Matakuliah
Tahun
: V0052
: 2008
CONCEPT OF CULTURE
Week 1
Learning Outcomes
On completion of this unit, the students should be able
to explain the meaning of culture, characteristics of
culture and cultural interaction, as well as to understand
the importance of learning cross culture awareness in
the hospitality and tourism industry.
Mahasiswa dapat menjelaskan pengertian budaya,
karakteristik budaya, dan interaksi antar budaya, serta
mahasiswa dapat memahami pentingnya mempelajari
lintas budaya dalam industri perhotelan dan pariwisata
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Subjects
• Concept and definitions of culture (Definisi dan konsep
budaya)
• Purpose and benefits of learning cross-cultural (Tujuan
dan manfaat mempelajari lintas budaya)
• Characteristics of culture (Karakteristik budaya)
• Sub culture (Sub budaya)
• Cultural differences (Perbedaan budaya)
• Dimensions of culture (Dimensi budaya)
• Model of inter-cultural interaction (Model interaksi antar
budaya)
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• When the US firm Gerber started selling baby food in
Africa they used the same packaging as in the US, i.e.
with a picture of a baby on the label. Sales flopped and
they soon realised that in Africa companies typically place
pictures of contents on their labels.
• Pepsodent tried to sell its toothpaste in South East Asia by
emphasizing that it "whitens your teeth." They found out
that the local natives chew betel nuts to blacken their teeth
which they find attractive.
• The film "Hollywood Buddha" showed a complete lack of
cultural sensitivity by causing outrage and protest on the
streets of Sri Lanka, Malaysia and Burma when the
designer of the film's poster decided to show the lead actor
sitting on the Buddha's head, an act of clear degradation
against something holy.
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• The concept of Big Brother was somehow taken to
the Middle East. The show was pulled of the air
after its first few episodes due to public protests
and pressure from religious bodies stating the
show's mixed sex format was against Islamic
principles.
• A golf ball manufacturing company packaged golf
balls in packs of four for convenient purchase in
Japan. Unfortunately, the number 4 is equivalent to
the number 13 due it sounding like the word
"death". The company had to repackage the
product.
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Culture comes in many shapes and sizes.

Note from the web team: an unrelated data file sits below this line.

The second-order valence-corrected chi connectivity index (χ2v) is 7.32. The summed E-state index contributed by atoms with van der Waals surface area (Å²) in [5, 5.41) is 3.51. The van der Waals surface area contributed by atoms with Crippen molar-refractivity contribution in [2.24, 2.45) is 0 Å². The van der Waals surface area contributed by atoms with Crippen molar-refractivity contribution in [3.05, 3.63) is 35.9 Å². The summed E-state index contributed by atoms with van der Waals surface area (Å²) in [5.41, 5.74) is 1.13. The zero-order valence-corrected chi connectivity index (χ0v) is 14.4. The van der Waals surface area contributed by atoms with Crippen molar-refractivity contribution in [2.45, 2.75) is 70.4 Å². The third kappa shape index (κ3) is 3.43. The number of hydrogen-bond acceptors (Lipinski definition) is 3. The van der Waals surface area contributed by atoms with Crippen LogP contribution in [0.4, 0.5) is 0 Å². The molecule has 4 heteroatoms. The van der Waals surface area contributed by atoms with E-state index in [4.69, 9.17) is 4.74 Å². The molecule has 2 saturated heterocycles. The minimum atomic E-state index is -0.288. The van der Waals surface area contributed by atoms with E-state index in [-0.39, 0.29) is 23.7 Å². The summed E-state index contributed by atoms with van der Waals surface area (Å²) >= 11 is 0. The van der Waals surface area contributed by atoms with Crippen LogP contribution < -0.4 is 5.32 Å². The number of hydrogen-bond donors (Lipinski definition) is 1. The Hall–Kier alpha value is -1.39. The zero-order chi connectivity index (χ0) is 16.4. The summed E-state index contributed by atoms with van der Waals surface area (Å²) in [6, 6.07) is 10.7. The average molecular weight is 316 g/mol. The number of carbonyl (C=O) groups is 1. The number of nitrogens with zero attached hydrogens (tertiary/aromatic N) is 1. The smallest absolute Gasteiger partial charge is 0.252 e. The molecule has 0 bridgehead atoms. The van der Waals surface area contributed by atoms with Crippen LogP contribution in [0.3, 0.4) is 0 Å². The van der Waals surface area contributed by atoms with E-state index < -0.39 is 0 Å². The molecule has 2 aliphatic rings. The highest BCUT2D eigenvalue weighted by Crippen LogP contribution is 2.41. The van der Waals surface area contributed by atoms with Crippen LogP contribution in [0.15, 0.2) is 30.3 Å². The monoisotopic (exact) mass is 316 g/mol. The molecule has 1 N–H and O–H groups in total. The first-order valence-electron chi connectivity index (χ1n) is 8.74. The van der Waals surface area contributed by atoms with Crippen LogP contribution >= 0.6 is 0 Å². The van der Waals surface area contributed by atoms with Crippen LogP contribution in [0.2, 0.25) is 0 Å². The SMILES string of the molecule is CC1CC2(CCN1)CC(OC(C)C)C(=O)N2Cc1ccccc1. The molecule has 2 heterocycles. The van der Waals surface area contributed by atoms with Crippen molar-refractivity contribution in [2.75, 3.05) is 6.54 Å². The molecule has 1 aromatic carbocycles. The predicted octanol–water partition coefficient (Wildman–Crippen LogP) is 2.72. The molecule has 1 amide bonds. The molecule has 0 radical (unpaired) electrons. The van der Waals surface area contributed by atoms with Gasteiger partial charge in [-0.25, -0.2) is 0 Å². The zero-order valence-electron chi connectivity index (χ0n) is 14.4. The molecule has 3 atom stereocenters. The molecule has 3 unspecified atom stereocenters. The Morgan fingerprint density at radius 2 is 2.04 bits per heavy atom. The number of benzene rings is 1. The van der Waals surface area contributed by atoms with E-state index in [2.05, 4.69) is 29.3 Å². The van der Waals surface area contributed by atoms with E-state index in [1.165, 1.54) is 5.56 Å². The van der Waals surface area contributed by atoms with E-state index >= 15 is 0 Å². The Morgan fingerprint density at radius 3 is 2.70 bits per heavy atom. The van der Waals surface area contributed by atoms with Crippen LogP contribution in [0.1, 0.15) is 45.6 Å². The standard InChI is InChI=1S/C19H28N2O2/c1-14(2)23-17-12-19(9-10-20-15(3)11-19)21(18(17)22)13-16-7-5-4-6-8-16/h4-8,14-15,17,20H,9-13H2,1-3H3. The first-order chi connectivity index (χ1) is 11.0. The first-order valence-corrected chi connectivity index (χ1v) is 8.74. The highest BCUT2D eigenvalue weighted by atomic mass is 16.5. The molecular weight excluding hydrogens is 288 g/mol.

It includes areas such as politics, history,
faith, mentality, behaviour and lifestyle.
The examples above demonstrate how a
lack of cultural sensitivity led to failure.
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Week 1
Concept of Culture
– The are many definitions of the word
“Culture”
– Derives from the Latin “Colere” – Cultivate,
to settle, e.g. agriculture, horticulture
– Culture is developed within the individual as
well as the outside environment
– It is continually changing and dynamic
– Culture is reflected in communication
patterns
– Culture is way of acting, a way of behaving
– Culture is a collective phenomenon
• People who grow up in similar environment
tend to share common attitudes and behave
in similar ways
– Culture is not inherited, it is learned
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Week 1
Concept of Culture
• CULTURE
The web of ways of living, behaviours, beliefs,
values, customs, aesthetic standards, social
institutions and styles of communication which
a group of people have developed to maintain its
survival in a particular physical and human
environment. Its pervasive binding force
belongs to a group of people who identify
themselves as “Us”. Culture is a non-evaluative
term, neither good nor bad
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Week 1
What is Culture?
Culture is a complex whole which include knowledge,
belief, art, law, morals, custom and other capabilities
and habits acquired by man as a member of society
(Edward Tylor, 1958)
Culture is a complex whole that consists of all the ways we
think and do and everything we have as members of society
(Robert Bierstadt, 1974)
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Week 1
What is Culture?
Culture is what all human beings learn to do, to use,
to produce, to know, and to believe as they grow
to maturity and live out their lives in the social groups
to which they belong
Culture is the knowledge, language, values, customs
material objects that are passed from person to person
and from one generation to the next in a human group
or society
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CULTURE
(according to Geert Hofstede)
The collective programming of the mind
that distinguishes the members of
one category of people from another
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Week 1
Concept of Culture
– Culture is not only the way we do things. It is also our
attitudes, thoughts, expectations, goals and values. It is the
rules of our society – the norms that tell us what is and what
is not acceptable in the society
– Culture can also be viewed from an anthropological
perspective, that is, in its most traditional interpretation, such
as Aboriginal Culture
– Culture in the context of social development. If one is
cultured, you have an understanding of the arts, etc
– Is the elite could have culture, why not the rest? Hence the
idea of folk culture represented in dance, food, sport, etc.
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Week 1
Benefits to the Tourism & Hospitality Industries of
Improved Cultural Awareness
•
•
•
•
•
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Better service to international guests
Improved relations in the workplace
Increased return business
Improved the industry and the organization reputations
Better service to local community